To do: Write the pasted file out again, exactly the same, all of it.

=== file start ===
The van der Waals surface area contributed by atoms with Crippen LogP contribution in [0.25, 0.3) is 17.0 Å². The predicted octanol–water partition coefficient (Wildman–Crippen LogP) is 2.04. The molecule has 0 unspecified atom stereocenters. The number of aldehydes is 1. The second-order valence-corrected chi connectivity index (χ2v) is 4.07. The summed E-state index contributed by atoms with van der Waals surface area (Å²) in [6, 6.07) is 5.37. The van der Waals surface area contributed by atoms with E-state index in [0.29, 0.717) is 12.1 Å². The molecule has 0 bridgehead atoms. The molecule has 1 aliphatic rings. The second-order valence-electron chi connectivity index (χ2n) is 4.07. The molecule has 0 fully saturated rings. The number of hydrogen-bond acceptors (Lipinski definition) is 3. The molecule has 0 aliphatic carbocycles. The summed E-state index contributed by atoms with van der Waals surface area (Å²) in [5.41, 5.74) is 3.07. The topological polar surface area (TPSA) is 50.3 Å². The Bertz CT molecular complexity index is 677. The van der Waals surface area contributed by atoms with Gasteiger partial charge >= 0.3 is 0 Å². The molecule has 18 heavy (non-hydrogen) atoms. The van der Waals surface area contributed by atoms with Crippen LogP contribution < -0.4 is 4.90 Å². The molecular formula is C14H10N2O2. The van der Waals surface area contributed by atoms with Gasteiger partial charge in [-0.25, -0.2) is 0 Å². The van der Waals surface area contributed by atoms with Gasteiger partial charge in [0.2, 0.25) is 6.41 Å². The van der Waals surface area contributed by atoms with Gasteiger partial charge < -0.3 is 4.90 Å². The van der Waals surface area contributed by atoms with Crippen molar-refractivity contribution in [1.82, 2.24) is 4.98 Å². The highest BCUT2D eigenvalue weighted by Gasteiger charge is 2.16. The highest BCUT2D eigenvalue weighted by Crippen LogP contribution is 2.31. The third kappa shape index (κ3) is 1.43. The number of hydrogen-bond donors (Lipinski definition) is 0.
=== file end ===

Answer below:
The van der Waals surface area contributed by atoms with Crippen LogP contribution in [0.25, 0.3) is 17.0 Å². The predicted octanol–water partition coefficient (Wildman–Crippen LogP) is 2.04. The molecule has 0 unspecified atom stereocenters. The number of aldehydes is 1. The second-order valence-corrected chi connectivity index (χ2v) is 4.07. The summed E-state index contributed by atoms with van der Waals surface area (Å²) in [6, 6.07) is 5.37. The van der Waals surface area contributed by atoms with E-state index in [0.29, 0.717) is 12.1 Å². The molecule has 0 bridgehead atoms. The molecule has 1 aliphatic rings. The second-order valence-electron chi connectivity index (χ2n) is 4.07. The molecule has 0 fully saturated rings. The number of hydrogen-bond acceptors (Lipinski definition) is 3. The molecule has 0 aliphatic carbocycles. The summed E-state index contributed by atoms with van der Waals surface area (Å²) in [5.41, 5.74) is 3.07. The topological polar surface area (TPSA) is 50.3 Å². The Bertz CT molecular complexity index is 677. The van der Waals surface area contributed by atoms with Gasteiger partial charge >= 0.3 is 0 Å². The molecule has 18 heavy (non-hydrogen) atoms. The van der Waals surface area contributed by atoms with Crippen LogP contribution < -0.4 is 4.90 Å². The molecular formula is C14H10N2O2. The van der Waals surface area contributed by atoms with Gasteiger partial charge in [-0.25, -0.2) is 0 Å². The van der Waals surface area contributed by atoms with Gasteiger partial charge in [0.2, 0.25) is 6.41 Å². The van der Waals surface area contributed by atoms with Gasteiger partial charge < -0.3 is 4.90 Å². The van der Waals surface area contributed by atoms with Crippen molar-refractivity contribution in [1.82, 2.24) is 4.98 Å². The highest BCUT2D eigenvalue weighted by Gasteiger charge is 2.16. The highest BCUT2D eigenvalue weighted by Crippen LogP contribution is 2.31. The third kappa shape index (κ3) is 1.43. The number of hydrogen-bond donors (Lipinski definition) is 0.